Selection bias, like increased mortality found only in women, may be attributed to the fact that overall mortality in men generally exceeds that of women, and any factor influencing mortality in men needs to be more pronounced.40 On the contrary, as RLS is a commonly underdiagnosed condition,48 there is a tendency to include more severely affected patients, which might overestimate the true effect of RLS on global mortality. Moreover, the exact cause of death and the follow-up duration are not always clearly reported.
Regarding statistical methodology, the results of a multivariate Cox regression and propensity score method analysis can only account for the effects of known confounders. Therefore, there is a need for well-designed mortality studies analyzing age–sex standardized mortality ratios (SMR),49 in which observed deaths within RLS cohorts compared to expected deaths in the general population are reported.
Due to the heterogeneity present among studies, we conducted several subgroup analyses. Among end-stage renal and community-based populations, RLS was associated with a significantly increased mortality. According to some studies, the association between RLS and mortality seems to be influenced by advanced age, the presence of cardiovascular risk factors, end-stage renal disease, and other sleep-related conditions. However, the results provided by studies based on end-stage renal disease subjects may not be comparable to other relatively healthier populations. In community-based mortality studies, the mechanisms affecting survival in the RLS subpopulation are not well understood. Maintenance of the normal rest/activity circadian rhythm appears to be of particular importance for the preservation of general health.50 Accordingly, an increased risk of total mortality and coronary artery disease mortality has been found in RLS men presenting insomnia.38,40 Possible mechanisms linking insomnia and impaired global health include activation of inflammatory cytokines such as serum C-reactive,51 and changes of circulating levels of leptin and ghrelin proteins, which promote the development of obesity, diabetes, and cardiovascular disease.52,53 RLS patients exhibit dopamine disturbances that correlate with decreased function of the A11 diencephalospinal pathway, resulting in disinhibition of somatosensory and sympathetic pathways of the spinal cord. This may lead to an increased sympathetic activation, causing hypertension, cardiovascular disease, and stroke.6,51 Other studies relate the presence of periodic limb movements of sleep in RLS with nocturnal hypertension without a dipping pattern, which strongly correlates with left ventricular hypertrophy.54,55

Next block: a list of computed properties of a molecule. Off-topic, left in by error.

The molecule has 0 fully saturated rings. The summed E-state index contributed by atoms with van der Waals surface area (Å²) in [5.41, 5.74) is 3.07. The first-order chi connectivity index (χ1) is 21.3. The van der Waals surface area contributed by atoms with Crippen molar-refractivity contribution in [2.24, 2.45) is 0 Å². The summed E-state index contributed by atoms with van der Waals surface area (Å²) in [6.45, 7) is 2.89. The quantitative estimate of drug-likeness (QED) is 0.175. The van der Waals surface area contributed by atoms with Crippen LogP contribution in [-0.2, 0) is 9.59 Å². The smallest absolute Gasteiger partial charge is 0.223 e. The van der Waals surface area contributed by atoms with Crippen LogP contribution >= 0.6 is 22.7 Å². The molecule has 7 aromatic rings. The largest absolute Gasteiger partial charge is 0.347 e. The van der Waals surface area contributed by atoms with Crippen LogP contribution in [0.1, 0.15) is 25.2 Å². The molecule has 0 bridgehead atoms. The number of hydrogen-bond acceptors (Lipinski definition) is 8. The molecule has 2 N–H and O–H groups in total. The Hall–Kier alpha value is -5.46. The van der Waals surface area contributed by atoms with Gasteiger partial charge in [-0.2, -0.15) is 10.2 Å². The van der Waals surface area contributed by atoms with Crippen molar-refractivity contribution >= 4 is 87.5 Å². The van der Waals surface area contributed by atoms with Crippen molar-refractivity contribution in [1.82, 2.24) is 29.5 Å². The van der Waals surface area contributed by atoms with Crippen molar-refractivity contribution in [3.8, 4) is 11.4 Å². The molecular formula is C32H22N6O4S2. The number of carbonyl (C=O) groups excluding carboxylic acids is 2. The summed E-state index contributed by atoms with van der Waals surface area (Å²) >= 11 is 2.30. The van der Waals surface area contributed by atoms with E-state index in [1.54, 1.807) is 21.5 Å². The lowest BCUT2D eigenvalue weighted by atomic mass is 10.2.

In this review, we followed the PRISMA guidelines,26 applied to the search strategy, and used a well-validated meta-analytic methodology. Although cohort studies showed differences in their sampling procedures, sample characteristics, and adjustment for confounding factors, no significant publication bias was found, allowing comparability between studies. However, several limitations have to be considered when interpreting our results, including the lack of well-defined diagnostic criteria of RLS in some studies, the inclusion of mixed primary and secondary RLS studies, the possibility of having included patients with conditions mimicking RLS like diabetic neuropathy, and the small number of studies included in the subgroup analyses, which limit the extrapolation of our findings.
RLS is currently an under-recognized condition, especially by primary care physicians. The association between RLS and increased mortality has potential impact on population global health. Currently, there is a need for well-designed mortality studies addressing the SMR and the influence of any RLS-specific therapy on mortality and comorbidity. The results of this review suggest an association between RLS and increased mortality, although the existence of this association depends on the diagnostic criteria of the studies included in the analysis. Increasing awareness of RLS and future long-term follow-up standardized mortality studies is needed to confirm these findings.
1 Citation: Cubo E, Gallego-Nieto C, Elizari-Roncal M, Barroso-Pérez T, Collazo C, Calvo S, et al. Is restless legs syndrome associated with an increased risk of mortality? A meta-analysis of cohort studies. Tremor Other Hyperkinet Mov. 2019; 9. doi: 10.7916/tohm.v0.650
2 Editor: Elan D. Louis, Yale University, USA
3 Funding: None.
4 Financial Disclosures: This work was supported by a grant from the Castilla y Leon Health Department (GRS 1764/A/18).
5 Conflicts of Interest: The authors report no conflicts of interest.
6 Ethics Statement: Not applicable for this category of article.